What Medicare Will And Will Not Cover
Medicare will pay for a second opinion and sometimes a third if the first and second opinions do not agree. Think of it as a tiebreaker.
What Medicare will not do is tell you which provider to pick in the end game. The final decision is yours to make. You can go back to the original provider or continue care with the second opinion provider.
If you choose to pursue surgery, Medicare will then decide whether or not to cover it. That’s right. Just because one, two, or three doctors recommend a procedure does not mean that Medicare will pay for it. Medicare requires that a procedure be medically necessary according to their standards. Of note, Medicare does not cover cosmetic surgery or procedures it considers to be experimental for this reason.
Medicare often does not pay for repeat testing either. For example, if Ms. Jones had a mammogram, that same mammogram will need to be reviewed by the new consultant. Medicare may not see the medical need to repeat the mammogram for the new doctor to make a decision. Studies not previously ordered in the original evaluation, however, may be covered if Medicare sees them as appropriate.
Before You Arrive At Your Appointment
Before your appointment, you will need to gather medical records, reports, and scans. Please work with your physician to collect copies of these files. You will need to sign a release form to obtain the information. We will have access to any tests or reports that were performed at the hospitals of Lee Health.
It is essential that our physicians have this information available at the time of your visit so they can provide the most accurate opinion on your care during your appointment.
- Medical records, including all previous surgical and other procedure reports
- Pathology slides and reports. These are glass slides of tissue that has been biopsied, as well as the written reports by a pathologist. Pathology reports and slides will be returned after our physicians review them.
- Actual films or CDs of scans. These include:
- Bone scans
IMPORTANT: Our schedulers will instruct you on where to send records or if it’s best for you to bring these items to your appointment.
When Is A Second Opinion Helpful
For everyday health care, you probably don’t need a second opinion. But a second opinion may be a good idea if:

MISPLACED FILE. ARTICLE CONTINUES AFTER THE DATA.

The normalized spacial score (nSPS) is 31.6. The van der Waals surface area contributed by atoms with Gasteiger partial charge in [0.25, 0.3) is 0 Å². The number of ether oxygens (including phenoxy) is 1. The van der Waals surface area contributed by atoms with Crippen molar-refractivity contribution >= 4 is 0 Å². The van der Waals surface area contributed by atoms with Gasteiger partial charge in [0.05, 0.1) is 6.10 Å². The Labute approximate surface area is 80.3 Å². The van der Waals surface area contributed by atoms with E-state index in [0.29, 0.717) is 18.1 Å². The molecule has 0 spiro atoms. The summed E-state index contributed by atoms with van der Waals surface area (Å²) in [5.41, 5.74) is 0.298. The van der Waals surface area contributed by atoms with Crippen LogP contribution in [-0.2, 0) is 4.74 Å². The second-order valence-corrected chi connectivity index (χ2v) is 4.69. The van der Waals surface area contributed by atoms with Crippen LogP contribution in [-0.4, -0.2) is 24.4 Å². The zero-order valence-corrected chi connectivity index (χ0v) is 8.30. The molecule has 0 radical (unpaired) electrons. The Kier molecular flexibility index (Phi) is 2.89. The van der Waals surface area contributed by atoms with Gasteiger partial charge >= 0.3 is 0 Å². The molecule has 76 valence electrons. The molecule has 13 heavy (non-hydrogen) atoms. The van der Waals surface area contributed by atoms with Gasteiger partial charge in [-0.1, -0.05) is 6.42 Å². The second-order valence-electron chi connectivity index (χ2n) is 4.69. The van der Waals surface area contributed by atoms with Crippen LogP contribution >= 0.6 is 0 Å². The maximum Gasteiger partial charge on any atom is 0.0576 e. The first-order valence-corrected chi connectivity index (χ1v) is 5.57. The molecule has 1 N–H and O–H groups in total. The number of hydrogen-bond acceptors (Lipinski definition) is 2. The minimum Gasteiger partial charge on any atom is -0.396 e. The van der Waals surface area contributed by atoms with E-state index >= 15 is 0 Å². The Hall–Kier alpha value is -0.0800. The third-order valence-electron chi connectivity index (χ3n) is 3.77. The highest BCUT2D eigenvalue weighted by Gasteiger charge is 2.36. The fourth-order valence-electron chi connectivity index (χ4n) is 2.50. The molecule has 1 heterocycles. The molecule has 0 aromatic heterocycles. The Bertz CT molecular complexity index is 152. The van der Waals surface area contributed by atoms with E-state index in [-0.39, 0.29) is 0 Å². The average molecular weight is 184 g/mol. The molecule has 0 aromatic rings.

- You are deciding about a costly or risky test or treatment, like a surgery.
- You are not clear about how well a test or treatment may work.
- You need more information about your options.
- You are unsure about a diagnosis.
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Doctors Opinions May Differ
A different doctor may come up with a different diagnosis, or at least offer a different opinion as to treatment choices. Not every doctor will have the same opinion with regard to diseases and possible treatments. Factors which may have an effect on a doctors opinion are technology available to that doctor, school of thought, where they were trained, individual methods of treatment and experience in dealing with that particular diagnosis.
How Do I Get A Second Opinion With Medicare
If you have several treatment options, or youre not confident in your diagnosis, you can get a second opinion. All you have to do is ask. Talk to your doctor at your next appointment, and ask them to refer you to another doctor. They can give you a recommendation and send your health records to the second doctor.
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Questions To Ask Your Eye Doctor
When you visit the doctors for their expert opinions, be sure to ask these questions to compare:
1. How serious is my eye condition?2. What are the different treatment options?3. What is the best treatment option for my particular case?4. What are the risks that come with this treatment option?5. What happens if I dont receive treatment?
Also, consider seeking the second opinion from a completely different institute. Different eye health clinics will have different approaches to eye care. When getting a second opinion, feel free to bring along any rest results and information gathered from the first consultation. Be open about what the second consultation is about: getting another appraisal.
What A Second Opinion Involves
Medicare will pay for a second opinion when you are facing a medical surgery or a major therapeutic procedure. This does not mean the evaluation is free. You are still subjected to the 20% Medicare Part B coinsurance you would pay for any other outpatient medical care.
Specifically, Medicare will pay for a board-certified physician to review any existing data in regards to the medical condition in question. Additional information may also be sought, including a physical examination and, in some cases, additional tests.
A thorough second opinion evaluation will review your medical information, confirm the accuracy of a diagnosis, establish a prognosis, and review available treatment options whenever possible. This may or may not involve multiple providers. For example, a pathologist may review a biopsy specimen to verify a diagnosis while a surgeon may discuss different treatment approaches for that condition.
For clarification, a second opinion refers to evaluation by a doctor in the same field of medicine. A family physician referring you to an oncologist, for example, is not considered a second opinion. Consultation with a second oncologist for the same medical problem, however, would be.
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Stanford Medicine Online Second Opinion Program
The Stanford Medicine Online Second Opinion program offers you easy access to our world-class doctors. If you have received a diagnosis or recommendation for treatment and want another opinion, our service can help you make a more informed decision.